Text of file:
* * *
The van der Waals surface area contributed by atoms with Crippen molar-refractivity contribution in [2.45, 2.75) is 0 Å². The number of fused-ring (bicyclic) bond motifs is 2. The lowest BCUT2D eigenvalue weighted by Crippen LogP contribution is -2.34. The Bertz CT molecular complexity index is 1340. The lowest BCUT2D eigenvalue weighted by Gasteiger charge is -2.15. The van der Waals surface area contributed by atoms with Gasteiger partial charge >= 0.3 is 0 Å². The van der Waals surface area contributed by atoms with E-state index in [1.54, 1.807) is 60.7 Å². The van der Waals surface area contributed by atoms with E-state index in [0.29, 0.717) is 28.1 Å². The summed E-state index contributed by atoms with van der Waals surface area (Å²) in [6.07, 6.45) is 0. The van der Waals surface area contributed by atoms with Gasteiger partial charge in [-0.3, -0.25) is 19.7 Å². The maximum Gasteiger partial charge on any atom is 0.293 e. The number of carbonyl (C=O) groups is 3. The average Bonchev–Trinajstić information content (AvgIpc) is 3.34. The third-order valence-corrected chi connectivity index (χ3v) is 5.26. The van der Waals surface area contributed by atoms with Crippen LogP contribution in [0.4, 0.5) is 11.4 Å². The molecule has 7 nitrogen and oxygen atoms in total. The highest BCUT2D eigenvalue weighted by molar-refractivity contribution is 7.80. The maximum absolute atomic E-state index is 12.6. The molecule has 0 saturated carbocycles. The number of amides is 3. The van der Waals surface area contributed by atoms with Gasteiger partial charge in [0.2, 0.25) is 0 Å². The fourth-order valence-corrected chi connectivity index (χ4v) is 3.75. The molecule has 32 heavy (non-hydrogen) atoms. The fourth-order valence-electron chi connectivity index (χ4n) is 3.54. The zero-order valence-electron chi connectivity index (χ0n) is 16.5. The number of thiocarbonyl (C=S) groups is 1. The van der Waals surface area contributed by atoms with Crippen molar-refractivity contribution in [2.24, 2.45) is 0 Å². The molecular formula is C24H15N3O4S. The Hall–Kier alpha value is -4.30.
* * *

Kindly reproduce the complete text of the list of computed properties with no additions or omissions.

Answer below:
The van der Waals surface area contributed by atoms with Crippen molar-refractivity contribution in [2.45, 2.75) is 0 Å². The number of fused-ring (bicyclic) bond motifs is 2. The lowest BCUT2D eigenvalue weighted by Crippen LogP contribution is -2.34. The Bertz CT molecular complexity index is 1340. The lowest BCUT2D eigenvalue weighted by Gasteiger charge is -2.15. The van der Waals surface area contributed by atoms with Gasteiger partial charge >= 0.3 is 0 Å². The van der Waals surface area contributed by atoms with E-state index in [1.54, 1.807) is 60.7 Å². The van der Waals surface area contributed by atoms with E-state index in [0.29, 0.717) is 28.1 Å². The summed E-state index contributed by atoms with van der Waals surface area (Å²) in [6.07, 6.45) is 0. The van der Waals surface area contributed by atoms with Gasteiger partial charge in [-0.3, -0.25) is 19.7 Å². The maximum Gasteiger partial charge on any atom is 0.293 e. The number of carbonyl (C=O) groups is 3. The average Bonchev–Trinajstić information content (AvgIpc) is 3.34. The third-order valence-corrected chi connectivity index (χ3v) is 5.26. The van der Waals surface area contributed by atoms with Crippen LogP contribution in [0.4, 0.5) is 11.4 Å². The molecule has 7 nitrogen and oxygen atoms in total. The highest BCUT2D eigenvalue weighted by molar-refractivity contribution is 7.80. The maximum absolute atomic E-state index is 12.6. The molecule has 0 saturated carbocycles. The number of amides is 3. The van der Waals surface area contributed by atoms with Gasteiger partial charge in [0.2, 0.25) is 0 Å². The fourth-order valence-corrected chi connectivity index (χ4v) is 3.75. The molecule has 32 heavy (non-hydrogen) atoms. The fourth-order valence-electron chi connectivity index (χ4n) is 3.54. The zero-order valence-electron chi connectivity index (χ0n) is 16.5. The number of thiocarbonyl (C=S) groups is 1. The van der Waals surface area contributed by atoms with Crippen molar-refractivity contribution in [2.24, 2.45) is 0 Å². The molecular formula is C24H15N3O4S. The Hall–Kier alpha value is -4.30.